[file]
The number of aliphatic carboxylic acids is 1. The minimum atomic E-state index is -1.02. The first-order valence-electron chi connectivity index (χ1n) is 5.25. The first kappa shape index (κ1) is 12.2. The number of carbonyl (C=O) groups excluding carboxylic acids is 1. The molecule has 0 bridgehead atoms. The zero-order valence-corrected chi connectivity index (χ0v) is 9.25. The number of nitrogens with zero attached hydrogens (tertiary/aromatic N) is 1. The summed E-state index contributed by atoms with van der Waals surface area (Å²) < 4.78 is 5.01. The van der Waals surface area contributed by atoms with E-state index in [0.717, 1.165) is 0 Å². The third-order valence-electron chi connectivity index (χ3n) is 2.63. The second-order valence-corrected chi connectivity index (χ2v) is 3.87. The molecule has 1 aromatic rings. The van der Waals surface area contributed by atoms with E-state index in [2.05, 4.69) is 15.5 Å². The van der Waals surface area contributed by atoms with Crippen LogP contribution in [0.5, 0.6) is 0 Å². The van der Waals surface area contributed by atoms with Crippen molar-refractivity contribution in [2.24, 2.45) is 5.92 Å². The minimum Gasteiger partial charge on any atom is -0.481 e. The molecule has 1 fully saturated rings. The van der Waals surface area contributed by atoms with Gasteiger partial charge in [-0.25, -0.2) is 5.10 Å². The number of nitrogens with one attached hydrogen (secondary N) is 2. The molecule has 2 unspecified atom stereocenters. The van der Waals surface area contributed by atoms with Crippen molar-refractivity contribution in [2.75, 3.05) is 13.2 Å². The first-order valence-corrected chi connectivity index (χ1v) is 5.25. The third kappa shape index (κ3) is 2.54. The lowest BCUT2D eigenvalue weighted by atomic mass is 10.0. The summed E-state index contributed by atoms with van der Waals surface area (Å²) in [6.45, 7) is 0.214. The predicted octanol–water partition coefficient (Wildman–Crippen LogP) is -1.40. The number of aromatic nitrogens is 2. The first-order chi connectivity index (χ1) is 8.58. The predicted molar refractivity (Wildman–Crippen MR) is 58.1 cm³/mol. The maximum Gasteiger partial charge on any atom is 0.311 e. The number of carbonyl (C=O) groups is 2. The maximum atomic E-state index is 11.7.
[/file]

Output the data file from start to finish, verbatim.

The number of aliphatic carboxylic acids is 1. The minimum atomic E-state index is -1.02. The first-order valence-electron chi connectivity index (χ1n) is 5.25. The first kappa shape index (κ1) is 12.2. The number of carbonyl (C=O) groups excluding carboxylic acids is 1. The molecule has 0 bridgehead atoms. The zero-order valence-corrected chi connectivity index (χ0v) is 9.25. The number of nitrogens with zero attached hydrogens (tertiary/aromatic N) is 1. The summed E-state index contributed by atoms with van der Waals surface area (Å²) < 4.78 is 5.01. The van der Waals surface area contributed by atoms with E-state index in [0.717, 1.165) is 0 Å². The third-order valence-electron chi connectivity index (χ3n) is 2.63. The second-order valence-corrected chi connectivity index (χ2v) is 3.87. The molecule has 1 aromatic rings. The van der Waals surface area contributed by atoms with E-state index in [2.05, 4.69) is 15.5 Å². The van der Waals surface area contributed by atoms with Crippen LogP contribution in [0.5, 0.6) is 0 Å². The van der Waals surface area contributed by atoms with Crippen molar-refractivity contribution in [2.24, 2.45) is 5.92 Å². The minimum Gasteiger partial charge on any atom is -0.481 e. The molecule has 1 fully saturated rings. The van der Waals surface area contributed by atoms with Gasteiger partial charge in [-0.25, -0.2) is 5.10 Å². The number of nitrogens with one attached hydrogen (secondary N) is 2. The molecule has 2 unspecified atom stereocenters. The van der Waals surface area contributed by atoms with Crippen molar-refractivity contribution in [2.75, 3.05) is 13.2 Å². The first-order valence-corrected chi connectivity index (χ1v) is 5.25. The third kappa shape index (κ3) is 2.54. The lowest BCUT2D eigenvalue weighted by atomic mass is 10.0. The summed E-state index contributed by atoms with van der Waals surface area (Å²) in [6.45, 7) is 0.214. The predicted octanol–water partition coefficient (Wildman–Crippen LogP) is -1.40. The number of aromatic nitrogens is 2. The first-order chi connectivity index (χ1) is 8.58. The predicted molar refractivity (Wildman–Crippen MR) is 58.1 cm³/mol. The maximum Gasteiger partial charge on any atom is 0.311 e. The number of carbonyl (C=O) groups is 2. The maximum atomic E-state index is 11.7.